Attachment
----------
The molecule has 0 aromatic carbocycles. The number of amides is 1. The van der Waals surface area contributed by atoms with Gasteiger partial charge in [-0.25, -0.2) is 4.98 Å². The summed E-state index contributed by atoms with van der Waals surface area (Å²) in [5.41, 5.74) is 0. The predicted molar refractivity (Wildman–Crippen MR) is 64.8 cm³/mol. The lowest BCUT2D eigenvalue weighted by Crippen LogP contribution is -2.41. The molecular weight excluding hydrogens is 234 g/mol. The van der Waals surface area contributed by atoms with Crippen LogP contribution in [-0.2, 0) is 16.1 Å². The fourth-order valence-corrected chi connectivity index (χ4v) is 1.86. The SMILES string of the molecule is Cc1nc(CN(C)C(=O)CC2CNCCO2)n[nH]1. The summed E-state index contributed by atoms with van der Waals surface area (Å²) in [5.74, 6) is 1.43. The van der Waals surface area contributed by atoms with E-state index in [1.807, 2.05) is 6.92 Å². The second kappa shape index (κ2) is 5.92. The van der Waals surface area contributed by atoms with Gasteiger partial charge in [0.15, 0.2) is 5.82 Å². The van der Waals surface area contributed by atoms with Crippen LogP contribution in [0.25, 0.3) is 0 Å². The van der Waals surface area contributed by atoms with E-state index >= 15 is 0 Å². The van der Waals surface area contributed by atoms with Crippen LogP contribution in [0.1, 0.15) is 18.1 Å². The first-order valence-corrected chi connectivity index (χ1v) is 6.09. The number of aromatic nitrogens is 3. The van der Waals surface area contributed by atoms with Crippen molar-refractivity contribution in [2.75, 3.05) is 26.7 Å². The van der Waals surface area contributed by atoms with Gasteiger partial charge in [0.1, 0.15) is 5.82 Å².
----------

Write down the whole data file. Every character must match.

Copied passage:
The molecule has 0 aromatic carbocycles. The number of amides is 1. The van der Waals surface area contributed by atoms with Gasteiger partial charge in [-0.25, -0.2) is 4.98 Å². The summed E-state index contributed by atoms with van der Waals surface area (Å²) in [5.41, 5.74) is 0. The predicted molar refractivity (Wildman–Crippen MR) is 64.8 cm³/mol. The lowest BCUT2D eigenvalue weighted by Crippen LogP contribution is -2.41. The molecular weight excluding hydrogens is 234 g/mol. The van der Waals surface area contributed by atoms with Crippen LogP contribution in [-0.2, 0) is 16.1 Å². The fourth-order valence-corrected chi connectivity index (χ4v) is 1.86. The SMILES string of the molecule is Cc1nc(CN(C)C(=O)CC2CNCCO2)n[nH]1. The summed E-state index contributed by atoms with van der Waals surface area (Å²) in [5.74, 6) is 1.43. The van der Waals surface area contributed by atoms with E-state index in [1.807, 2.05) is 6.92 Å². The second kappa shape index (κ2) is 5.92. The van der Waals surface area contributed by atoms with Gasteiger partial charge in [0.15, 0.2) is 5.82 Å². The van der Waals surface area contributed by atoms with Crippen LogP contribution in [0.25, 0.3) is 0 Å². The van der Waals surface area contributed by atoms with E-state index >= 15 is 0 Å². The van der Waals surface area contributed by atoms with Crippen LogP contribution in [0.1, 0.15) is 18.1 Å². The first-order valence-corrected chi connectivity index (χ1v) is 6.09. The number of aromatic nitrogens is 3. The van der Waals surface area contributed by atoms with Crippen molar-refractivity contribution in [2.75, 3.05) is 26.7 Å². The van der Waals surface area contributed by atoms with Gasteiger partial charge in [0.1, 0.15) is 5.82 Å².